During this time, you learn of the story of a man, his wife, son and mother. They are intimidated, humiliated, violated and tortured. The authority characters sometimes interact with you by asking you questions and requesting your ID. The mood is occasionally lightened when you meet a janitor on his rounds (until he too is arrested) and a bossy but chirpy lady whose role is unclear (other than to be bossy and chirpy!) but much of what you witness makes you wince. You get a real sense of what it must be like to live in perpetual fear of these animals.

This is a ‘mash-up’ of five of Harold Pinter’s late plays, two of which I’ve seen before when they were nowhere near as powerful than they are here. You’d never know they weren’t meant to be played together or weren’t specifically written for this type of site specific promenade performance. Unlike much similar work, you don’t feel at all herded and it never seems contrived. Director Ellie Jones and her design team of Ellen Cairns (overall design), Thor McIntyre-Burnie (sound) and Tim Mascall (lighting) have done an extraordinary job in bringing this work and this building to such chilling life. Look out for a London production later in the year.

Earlier in the day, an installation by Australian Lynette Wallworth called Evolution of Fearlessness had a similarly powerful effect. In a darkened room, as you touched a blue light on a large screen, women emerge on the screen and walk forward, hold up their left palm and after a while walk back into the dark. They said nothing, but you appeared to be peering into the souls of these 10 refugees from around the world for a mere glimpse of their pain. On a number of occasions, those who had touched the light to trigger the next image, then touched the palm of the woman who appeared; this spontaneous, seemingly unintentional, action was somehow deeply moving.

The rest of my day at the festival didn’t seem to have much to do with the theme. El Gallo, by Mexican company Teatro de Ciertos Habitantes was as pointless an 80 minutes as The New World Order’s 80 was profound. An ‘opera’ in gibberish about rehearsing an opera with six singers and eight string players and a conductor. The story of how relationships disintegrate during rehearsals was funny for the first twenty minutes, but then became a tiresome overlong joke. The rest of the audience seemed to love it; I couldn’t wait for it to end.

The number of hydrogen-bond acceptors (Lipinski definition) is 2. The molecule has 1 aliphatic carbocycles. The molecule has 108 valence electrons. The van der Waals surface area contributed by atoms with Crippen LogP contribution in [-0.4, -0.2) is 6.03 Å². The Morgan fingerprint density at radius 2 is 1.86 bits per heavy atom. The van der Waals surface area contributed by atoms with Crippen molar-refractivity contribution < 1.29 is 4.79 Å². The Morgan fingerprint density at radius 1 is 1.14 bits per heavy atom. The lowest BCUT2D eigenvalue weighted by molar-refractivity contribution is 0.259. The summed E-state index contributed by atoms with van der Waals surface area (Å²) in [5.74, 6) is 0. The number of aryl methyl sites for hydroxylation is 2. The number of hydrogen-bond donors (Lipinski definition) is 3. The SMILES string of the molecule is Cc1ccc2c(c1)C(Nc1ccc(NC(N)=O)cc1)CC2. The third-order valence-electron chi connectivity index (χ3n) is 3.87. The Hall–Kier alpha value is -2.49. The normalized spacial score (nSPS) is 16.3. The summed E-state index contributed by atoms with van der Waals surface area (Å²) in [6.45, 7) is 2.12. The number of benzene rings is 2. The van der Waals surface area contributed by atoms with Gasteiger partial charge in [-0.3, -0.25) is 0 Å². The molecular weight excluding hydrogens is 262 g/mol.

Two other installations with the unfortunate title Mesopotamian Dramaturgies – Mayhem & Su – were projections by Turkish film director Kutlug Ataman, placed together in a disused market hall. One comprised two pairs of double-sided screens, placed far apart, on which we saw the Bosphorus in different ‘moods’ and between them seven projections of South America’s Iguasu Falls. Apparently, they do fit the festival theme, but I didn’t really see how – but they were absolutely gorgeous.

The final installation was The Forty Part Motet by favourite Janet Cardiff, who this time recorded a 40-piece choir with each voice in a separate channel coming out of a separate speaker placed in an oval shape in a deconsecrated church. They sing a beautiful 16th century Thomas Tallis piece as you stand or walk around. It was so lovely, I went twice.

It was a series of unconscious decisions taken at different times that linked together Friday’s Mark Thomas show about the wall between Israel and Palestine, Brighton Festival’s Human Rights theme and Sunday’s verbatim piece about Georgian refugees. Spooky!